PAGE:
As NYC Local Law 144 enforcement is now in effect, businesses and employers in New York City are proactively addressing the implications of this ground-breaking regulation. The law, which governs the use of Artificial Intelligence (AI) tools in employment decisions, requires organizations to be well-informed about its scope and requirements.
In this blog, we’ll delve into the details of Local Law 144 and explore how it may impact businesses that use AI-powered tools.
A key aspect of understanding NYC’s Local Law 144 is grasping the concept of Automated Employment Decision Tools (AEDTs). These tools play a central role in the law’s regulatory framework and require careful consideration for employers.
AEDTs are defined under Local Law 144 as “any computational process, derived from machine learning, statistical modeling, data analytics, or artificial intelligence, that issues simplified output, including a score, classification, or recommendation, that is used to substantially assist or replace discretionary decision-making for making employment decisions that impact natural persons”. The primary objective of this definition is to address the usage of AI-driven tools that significantly influence or replace human decision-making in the hiring process.
Exclusions from the Definition
It’s essential to note that Local Law 144 explicitly excludes certain tools from the AEDT definition. For instance, tools that do not automate, support, substantially assist, or replace discretionary decision-making processes, and those that do not materially impact natural persons, are not considered AEDTs under the law. Such excluded tools include junk email filters, firewalls, antivirus software, spreadsheets, or other data compilation tools.
Clarifying the Scope of AI Technologies
To provide further clarity on the tools and processes falling within the AEDT definition, the regulations implementing the local law included a definition for the terms “machine learning, statistical modeling, data analytics, or artificial intelligence”. This addition delineates which AI technologies are subject to the law’s requirements, ensuring a precise understanding for employers and compliance experts.
Local Law 144 was passed by the New York City Council in November 2021, addressing concerns surrounding using AEDTs. The law’s primary objective is safeguarding job opportunities within New York City. As such, it applies to roles physically located in NYC and remote positions for employers with a New York office. Employers with offices both within and outside of NYC must conduct a thorough analysis to determine the law’s applicability to remote employees.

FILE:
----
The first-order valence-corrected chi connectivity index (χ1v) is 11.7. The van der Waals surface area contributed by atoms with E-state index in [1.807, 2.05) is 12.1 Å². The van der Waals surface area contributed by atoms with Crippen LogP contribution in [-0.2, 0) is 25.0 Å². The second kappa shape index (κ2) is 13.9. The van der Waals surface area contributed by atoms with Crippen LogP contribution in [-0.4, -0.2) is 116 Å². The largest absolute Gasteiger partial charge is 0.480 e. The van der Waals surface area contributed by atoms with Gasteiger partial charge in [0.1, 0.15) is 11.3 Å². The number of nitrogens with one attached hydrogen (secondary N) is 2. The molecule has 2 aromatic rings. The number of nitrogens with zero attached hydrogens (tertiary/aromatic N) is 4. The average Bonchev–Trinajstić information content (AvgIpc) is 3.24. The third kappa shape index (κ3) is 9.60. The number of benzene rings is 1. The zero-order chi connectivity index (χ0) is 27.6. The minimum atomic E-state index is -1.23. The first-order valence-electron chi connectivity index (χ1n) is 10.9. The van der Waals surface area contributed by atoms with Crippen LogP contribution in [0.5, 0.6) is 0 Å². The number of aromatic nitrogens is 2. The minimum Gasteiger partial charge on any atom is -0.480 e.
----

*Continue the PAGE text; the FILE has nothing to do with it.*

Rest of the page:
Key Conditions under Local Law 144
To ensure compliance with Local Law 144, employers utilizing AEDTs must adhere to two critical conditions:
1. Bias Audit: Employers are required to conduct a bias audit regarding the tool’s usage, focusing on Gender & Race/Ethnicity, and intersectional analysis. This audit must be performed annually by an independent auditor, and the results must be published on the employer’s website to promote transparency.
2. Employee Notice: Employers must inform their employees and candidates about the use of AEDTs, providing clear instructions on how to request alternative processes or accommodations. At least ten days before using an AEDT, notice must be provided either on the employment section of the website, in a job posting, or via mail or email to potential candidates.
Note: Violations of NYC 144 include civil penalties of not more than $500 for a first violation and each additional violation occurring on the same day as the first violation, and not less than $500 nor more than $1,500 for each subsequent offence.
Local Law 144 establishes a significant precedent in regulating the use of AI tools in employment decisions, promoting fairness and equal opportunities for job applicants. As the law takes effect, organizations must proactively adapt their hiring practices to ensure compliance while embracing the benefits of innovative AI-powered solutions in talent acquisition. Collaborating with legal advisors and staying up-to-date with developments in this area will be vital in maintaining a compliant and inclusive hiring process for businesses operating in New York City.
Presently, OnBlick ATS believes its searching and matching tools are unlikely to qualify as AEDTs under Local Law 144. The system’s algorithms rely on inputs defined or selected by human recruiters, ensuring they do not independently evolve based on computer computations. However, we strongly encourage OnBlick Applicant Tracking System users to consult their legal advisors to ensure complete compliance with Local Law 144. Our ATS team remains available to assist users throughout this process, providing valuable insights and support.